Paths for action: Amplify, Extend, Advocate

While the rich conversations from the Think Tank, and indeed the diversity of teacher experiences and perspectives from around the province, cannot be reduced to a singular vision, one teacher provided a summary of many of

the points discussed when they described their vision: “all children in BC have access to healthy, sufficient, place and culturally based foods in a universal program delivered in cooperation with BC food growers, providers and caretakers. Food is the connecting place for community, economic and social health.” The Think Tank offered three paths for working towards this vision: amplify, extend and advocate.

Amplify

Across the province, BC teachers are using their professional judgement to engage in food security issues in innovative ways. Teachers participating in the Think Tank shared how the day-long workshop was itself a unique space to learn about the diversity of approaches and programs across the province.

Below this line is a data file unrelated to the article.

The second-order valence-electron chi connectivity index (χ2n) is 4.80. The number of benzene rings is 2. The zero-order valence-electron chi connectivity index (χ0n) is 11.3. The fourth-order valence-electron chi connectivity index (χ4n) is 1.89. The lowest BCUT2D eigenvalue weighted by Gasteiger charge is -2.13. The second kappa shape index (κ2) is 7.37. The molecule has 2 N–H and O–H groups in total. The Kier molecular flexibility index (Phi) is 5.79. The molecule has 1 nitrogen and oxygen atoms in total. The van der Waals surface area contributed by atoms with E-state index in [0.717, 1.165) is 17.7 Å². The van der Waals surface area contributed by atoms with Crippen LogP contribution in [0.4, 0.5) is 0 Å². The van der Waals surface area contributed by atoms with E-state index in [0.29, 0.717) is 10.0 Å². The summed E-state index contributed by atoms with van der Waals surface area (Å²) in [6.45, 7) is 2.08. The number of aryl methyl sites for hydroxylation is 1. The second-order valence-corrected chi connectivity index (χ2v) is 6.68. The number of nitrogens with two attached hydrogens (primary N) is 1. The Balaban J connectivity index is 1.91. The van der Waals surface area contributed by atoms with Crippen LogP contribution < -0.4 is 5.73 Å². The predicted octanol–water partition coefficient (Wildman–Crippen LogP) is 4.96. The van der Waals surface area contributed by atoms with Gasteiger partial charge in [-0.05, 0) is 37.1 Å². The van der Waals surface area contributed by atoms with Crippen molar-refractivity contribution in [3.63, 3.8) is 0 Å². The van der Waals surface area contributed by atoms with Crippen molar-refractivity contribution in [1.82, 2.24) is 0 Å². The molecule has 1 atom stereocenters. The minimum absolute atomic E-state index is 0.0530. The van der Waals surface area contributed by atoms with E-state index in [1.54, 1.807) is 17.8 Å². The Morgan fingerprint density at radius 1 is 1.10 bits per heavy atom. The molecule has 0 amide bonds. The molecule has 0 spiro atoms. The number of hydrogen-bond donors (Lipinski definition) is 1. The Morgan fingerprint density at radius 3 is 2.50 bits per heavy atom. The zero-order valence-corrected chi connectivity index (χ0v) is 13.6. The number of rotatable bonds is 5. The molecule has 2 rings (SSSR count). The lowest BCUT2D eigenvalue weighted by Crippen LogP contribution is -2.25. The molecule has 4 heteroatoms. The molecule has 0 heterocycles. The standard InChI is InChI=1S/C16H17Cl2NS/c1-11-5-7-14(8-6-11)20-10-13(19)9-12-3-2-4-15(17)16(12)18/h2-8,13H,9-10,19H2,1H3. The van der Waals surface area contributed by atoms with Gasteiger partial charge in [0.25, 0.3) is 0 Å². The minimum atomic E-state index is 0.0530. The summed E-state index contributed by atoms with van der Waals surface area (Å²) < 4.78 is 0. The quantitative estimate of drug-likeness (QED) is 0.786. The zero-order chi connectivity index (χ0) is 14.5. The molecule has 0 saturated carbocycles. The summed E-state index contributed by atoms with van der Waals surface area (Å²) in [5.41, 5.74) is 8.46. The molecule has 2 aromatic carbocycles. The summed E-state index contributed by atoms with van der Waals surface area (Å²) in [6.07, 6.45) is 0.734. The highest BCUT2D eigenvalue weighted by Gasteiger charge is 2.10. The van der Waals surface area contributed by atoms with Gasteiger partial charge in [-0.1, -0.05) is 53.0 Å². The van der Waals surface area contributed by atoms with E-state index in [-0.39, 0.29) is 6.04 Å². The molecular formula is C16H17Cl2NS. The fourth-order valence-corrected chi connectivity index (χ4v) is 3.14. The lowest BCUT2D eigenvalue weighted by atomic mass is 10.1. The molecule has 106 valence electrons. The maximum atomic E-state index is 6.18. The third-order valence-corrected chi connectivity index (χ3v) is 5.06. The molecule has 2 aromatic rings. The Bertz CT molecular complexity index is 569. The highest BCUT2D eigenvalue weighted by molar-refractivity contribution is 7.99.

Examples of teacher-led work and resources shared during the Food Security and COVID-19 in BC Think Tank

At the same time, teachers spoke to the need for an ongoing mechanism to share lessons learned and connect with one another. Possible paths are:

  • Share food security issues and lessons learned from teachers’ perspectives (e.g. articles in Teacher Magazine or on social media).
  • Support a community of practice related to food security (e.g. a provincial specialist association, ongoing opportunities to bring together teachers working in this area).